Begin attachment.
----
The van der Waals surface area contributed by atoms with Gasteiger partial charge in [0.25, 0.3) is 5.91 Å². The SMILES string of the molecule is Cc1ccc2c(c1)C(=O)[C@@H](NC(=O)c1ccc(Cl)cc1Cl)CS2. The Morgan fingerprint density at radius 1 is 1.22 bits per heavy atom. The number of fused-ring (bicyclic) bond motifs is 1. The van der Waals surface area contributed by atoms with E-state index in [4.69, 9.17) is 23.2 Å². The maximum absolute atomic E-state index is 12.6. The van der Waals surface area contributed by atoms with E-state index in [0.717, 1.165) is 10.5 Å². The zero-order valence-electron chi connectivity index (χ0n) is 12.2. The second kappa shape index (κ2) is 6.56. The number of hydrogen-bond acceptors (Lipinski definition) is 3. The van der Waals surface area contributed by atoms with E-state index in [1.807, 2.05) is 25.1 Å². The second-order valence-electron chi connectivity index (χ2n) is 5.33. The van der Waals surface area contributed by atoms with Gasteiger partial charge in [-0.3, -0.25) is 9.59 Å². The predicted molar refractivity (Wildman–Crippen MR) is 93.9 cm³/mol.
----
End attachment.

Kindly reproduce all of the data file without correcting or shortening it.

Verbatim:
The van der Waals surface area contributed by atoms with Gasteiger partial charge in [0.25, 0.3) is 5.91 Å². The SMILES string of the molecule is Cc1ccc2c(c1)C(=O)[C@@H](NC(=O)c1ccc(Cl)cc1Cl)CS2. The Morgan fingerprint density at radius 1 is 1.22 bits per heavy atom. The number of fused-ring (bicyclic) bond motifs is 1. The van der Waals surface area contributed by atoms with E-state index in [4.69, 9.17) is 23.2 Å². The maximum absolute atomic E-state index is 12.6. The van der Waals surface area contributed by atoms with E-state index in [0.717, 1.165) is 10.5 Å². The zero-order valence-electron chi connectivity index (χ0n) is 12.2. The second kappa shape index (κ2) is 6.56. The number of hydrogen-bond acceptors (Lipinski definition) is 3. The van der Waals surface area contributed by atoms with E-state index in [1.807, 2.05) is 25.1 Å². The second-order valence-electron chi connectivity index (χ2n) is 5.33. The van der Waals surface area contributed by atoms with Gasteiger partial charge in [-0.3, -0.25) is 9.59 Å². The predicted molar refractivity (Wildman–Crippen MR) is 93.9 cm³/mol.